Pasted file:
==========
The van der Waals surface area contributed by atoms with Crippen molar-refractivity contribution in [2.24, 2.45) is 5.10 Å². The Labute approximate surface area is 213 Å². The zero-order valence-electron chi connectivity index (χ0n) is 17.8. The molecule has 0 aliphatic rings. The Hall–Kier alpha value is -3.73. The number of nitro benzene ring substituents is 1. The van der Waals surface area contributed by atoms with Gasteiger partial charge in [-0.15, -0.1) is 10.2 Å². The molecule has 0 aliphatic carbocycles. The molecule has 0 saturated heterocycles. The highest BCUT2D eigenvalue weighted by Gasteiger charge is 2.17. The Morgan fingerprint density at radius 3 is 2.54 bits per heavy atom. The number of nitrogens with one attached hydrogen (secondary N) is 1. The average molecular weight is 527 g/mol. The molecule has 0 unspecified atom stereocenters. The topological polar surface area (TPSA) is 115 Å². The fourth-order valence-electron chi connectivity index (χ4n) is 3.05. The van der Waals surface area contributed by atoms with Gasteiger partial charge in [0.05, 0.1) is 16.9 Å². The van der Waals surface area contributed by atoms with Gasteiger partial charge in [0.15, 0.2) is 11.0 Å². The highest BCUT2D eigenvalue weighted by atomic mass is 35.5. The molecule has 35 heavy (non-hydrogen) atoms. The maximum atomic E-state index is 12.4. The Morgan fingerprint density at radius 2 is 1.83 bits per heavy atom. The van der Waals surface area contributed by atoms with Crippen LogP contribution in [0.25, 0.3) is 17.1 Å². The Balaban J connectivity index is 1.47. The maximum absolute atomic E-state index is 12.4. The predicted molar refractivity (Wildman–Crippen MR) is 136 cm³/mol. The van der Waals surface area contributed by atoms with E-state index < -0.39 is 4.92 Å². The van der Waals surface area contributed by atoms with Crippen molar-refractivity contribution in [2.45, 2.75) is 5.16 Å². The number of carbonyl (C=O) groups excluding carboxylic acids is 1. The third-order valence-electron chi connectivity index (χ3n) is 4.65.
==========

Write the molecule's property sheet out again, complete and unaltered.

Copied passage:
The van der Waals surface area contributed by atoms with Crippen molar-refractivity contribution in [2.24, 2.45) is 5.10 Å². The Labute approximate surface area is 213 Å². The zero-order valence-electron chi connectivity index (χ0n) is 17.8. The molecule has 0 aliphatic rings. The Hall–Kier alpha value is -3.73. The number of nitro benzene ring substituents is 1. The van der Waals surface area contributed by atoms with Gasteiger partial charge in [-0.15, -0.1) is 10.2 Å². The molecule has 0 aliphatic carbocycles. The molecule has 0 saturated heterocycles. The highest BCUT2D eigenvalue weighted by Gasteiger charge is 2.17. The Morgan fingerprint density at radius 3 is 2.54 bits per heavy atom. The number of nitrogens with one attached hydrogen (secondary N) is 1. The average molecular weight is 527 g/mol. The molecule has 0 unspecified atom stereocenters. The topological polar surface area (TPSA) is 115 Å². The fourth-order valence-electron chi connectivity index (χ4n) is 3.05. The van der Waals surface area contributed by atoms with Gasteiger partial charge in [0.05, 0.1) is 16.9 Å². The van der Waals surface area contributed by atoms with Gasteiger partial charge in [0.15, 0.2) is 11.0 Å². The highest BCUT2D eigenvalue weighted by atomic mass is 35.5. The molecule has 35 heavy (non-hydrogen) atoms. The maximum atomic E-state index is 12.4. The Morgan fingerprint density at radius 2 is 1.83 bits per heavy atom. The van der Waals surface area contributed by atoms with Crippen LogP contribution in [0.25, 0.3) is 17.1 Å². The Balaban J connectivity index is 1.47. The maximum absolute atomic E-state index is 12.4. The predicted molar refractivity (Wildman–Crippen MR) is 136 cm³/mol. The van der Waals surface area contributed by atoms with E-state index < -0.39 is 4.92 Å². The van der Waals surface area contributed by atoms with Crippen molar-refractivity contribution in [2.45, 2.75) is 5.16 Å². The number of carbonyl (C=O) groups excluding carboxylic acids is 1. The third-order valence-electron chi connectivity index (χ3n) is 4.65.